Member Since: September 22, 2005 Posts: 11 Comments: 2032
Last night in germany around 3 inch snow. In the morning car owners had problems removing ice from the car windows. Later it started to melt. Than further into the evening it started to freeze again. Which will be very dangerous to make it drive in the next hours to come. And we had temperature shifts in a margin of 20 degrees in the last 72h or so. -20C - 0/1C.
Member Since: September 22, 2005 Posts: 11 Comments: 2032
Snowsqualls are coming down really heavily now. Visibility reduced to about 1 km. A few hours ago my shovel blew down and the handle fell off.
Member Since: August 30, 2008 Posts: 8 Comments: 2835

Watch as Obama is laughed at during his state of the union address after referring to the "overwhelming scientific evidence on climate change". First the audience laughs, then Pelosi, next Biden and finally Obama himself smirks at the insanity of his remark.
Member Since: September 22, 2005 Posts: 11 Comments: 2032
495:

Public skepticism increased in the US during December 2009, just as I predicted. This demonstrates that my forecasts are correct.
Member Since: August 30, 2008 Posts: 8 Comments: 2835
Jan. 26, 2010: If It's That Warm, How Come It's So Darned Cold? Revised essay on recent cold temperature anomalies.

Public skepticism about global warming was reinforced by the extreme cold
of December 2009 in the contiguous 48 United States and in much of Eurasia. The summer of
2009 was also unusually cool in the United States. But when a cold spell hits, we need to ask:
* Cold compared to what. Our memory of the past few winters? Winters of our
childhood? Winters earlier in the 20th century?
* Cold where and for how long? Regional cold snaps are expected even with large
global warming. Weather fluctuations can be 10, 20 or 30 degrees, much larger than average
global warming.
* The reality of seasons. As the plot of Earth we live on turns away from the sun, in
winter or at night, it cools off. That’s true even with global warming, albeit not quite so much.

The long‐term trends are more apparent when temperature is averaged over several
years. The 60‐month (5‐year) and 132 month (11‐year) running mean temperatures are shown
in Figure 3 for the globe and the hemispheres. The 5‐year mean is sufficient to reduce the
effect of the El Nino – La Nina cycles of tropical climate. The 11‐year mean minimizes the effect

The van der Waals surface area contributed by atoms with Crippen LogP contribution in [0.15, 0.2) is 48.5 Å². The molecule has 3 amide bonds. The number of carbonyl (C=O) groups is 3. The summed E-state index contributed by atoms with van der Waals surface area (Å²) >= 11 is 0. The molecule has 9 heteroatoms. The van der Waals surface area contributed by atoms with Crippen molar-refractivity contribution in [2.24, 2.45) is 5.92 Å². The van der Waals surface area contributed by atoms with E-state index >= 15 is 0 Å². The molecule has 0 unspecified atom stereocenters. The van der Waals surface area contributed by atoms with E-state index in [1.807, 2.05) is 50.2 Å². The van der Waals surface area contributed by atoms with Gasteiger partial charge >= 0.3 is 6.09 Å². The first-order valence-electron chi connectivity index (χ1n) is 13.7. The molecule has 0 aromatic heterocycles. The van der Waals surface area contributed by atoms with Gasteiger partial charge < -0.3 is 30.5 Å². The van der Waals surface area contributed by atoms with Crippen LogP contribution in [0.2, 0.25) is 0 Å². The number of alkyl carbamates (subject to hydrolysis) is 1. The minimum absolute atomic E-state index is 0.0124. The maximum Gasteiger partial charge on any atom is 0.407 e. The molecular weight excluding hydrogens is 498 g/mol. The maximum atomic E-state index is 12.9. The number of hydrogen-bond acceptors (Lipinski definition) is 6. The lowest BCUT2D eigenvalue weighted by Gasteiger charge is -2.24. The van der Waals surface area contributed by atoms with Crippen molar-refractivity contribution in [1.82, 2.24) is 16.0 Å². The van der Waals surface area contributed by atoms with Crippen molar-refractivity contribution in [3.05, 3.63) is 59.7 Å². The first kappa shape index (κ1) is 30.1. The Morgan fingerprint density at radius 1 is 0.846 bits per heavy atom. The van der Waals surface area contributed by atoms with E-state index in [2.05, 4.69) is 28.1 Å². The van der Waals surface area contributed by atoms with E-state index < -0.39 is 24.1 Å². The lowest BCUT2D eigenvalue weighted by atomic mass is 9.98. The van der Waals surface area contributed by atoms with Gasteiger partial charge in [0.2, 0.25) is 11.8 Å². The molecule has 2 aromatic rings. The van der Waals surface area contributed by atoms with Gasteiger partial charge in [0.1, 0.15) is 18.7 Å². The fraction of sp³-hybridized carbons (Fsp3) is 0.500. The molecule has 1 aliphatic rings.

of solar variability – the brightness of the sun varies by a measurable amount over the sunspot
cycle, which is typically of 10‐12 year duration.
There is a contradiction between the observed continued warming trend and popular
perceptions about climate trends. Frequent statements include: “There has been global cooling
over the past decade.” “Global warming stopped in 1998.” “1998 is the warmest year in the
record.” Such statements have been repeated so often that most of the public seems to accept
them as being true. However, based on our data, such statements are not correct.
The origin of this contradiction probably lies in part in differences between the GISS and
HadCRUT temperature analyses (HadCRUT is the joint Hadley Centre, University of East Anglia
Climatic Research Unit temperature analysis). Indeed, HadCRUT finds 1998 to be the warmest
year in their record. In addition, popular belief that the world is cooling is reinforced by cold
weather anomalies in the United States in the summer of 2009 and cold anomalies in much of
the Northern Hemisphere in December 2009.

Additional sources of error become important when comparing temperature anomalies
separated by longer periods. The most well‐known source of long‐term error is “urban
warming”, human‐made local warming caused by energy use and alterations of the natural
environment. Various other errors affecting the estimates of long‐term temperature change
are described comprehensively in a large number of papers by Tom Karl and his associates at
the NOAA National Climate Data Center. The GISS temperature analysis corrects for urban
effects by adjusting the long‐term trends of urban stations to be consistent with the trends at
nearby rural stations, with urban locations identified either by population or satellite‐observed
night lights. In a paper in preparation we demonstrate that the population and night light
approaches yield similar results on global average. The additional error caused by factors other
than incomplete spatial coverage is estimated to be of the order of 0.1°C on time scales of
several decades to a century, this estimate necessarily being partly subjective. The estimated
total uncertainty in global mean temperature anomaly with land and ocean data included thus
is similar to the error estimate in the first line of Table 1, i.e., the error due to limited spatial
coverage when only meteorological stations are included.

Comparison of GISS and NOAA global temperature change. NOAA recently announced
http://www.ncdc.noaa.gov/sotc/?report=global that 2009 was the fifth warmest year in their
analysis. At face value this result may seem to disagree with the GISS conclusion that 2009 tied
with several other years for the second warmest year. So we compare the GISS and NOAA
results in Figure 6, in which, following the NOAA convention, we have defined the baseline as
the mean temperature for the past century, 1901‐2000.
Figure 6 reveals that the NOAA and GISS analyses are in good agreement, within the
estimated uncertainties. Both analyses find 2005 to be the warmest year. The discrepancy in
ranking of individual years is due in part to the GISS preference to describe as statistical ties
those years with global temperatures differing by a few hundredths of a degree or less.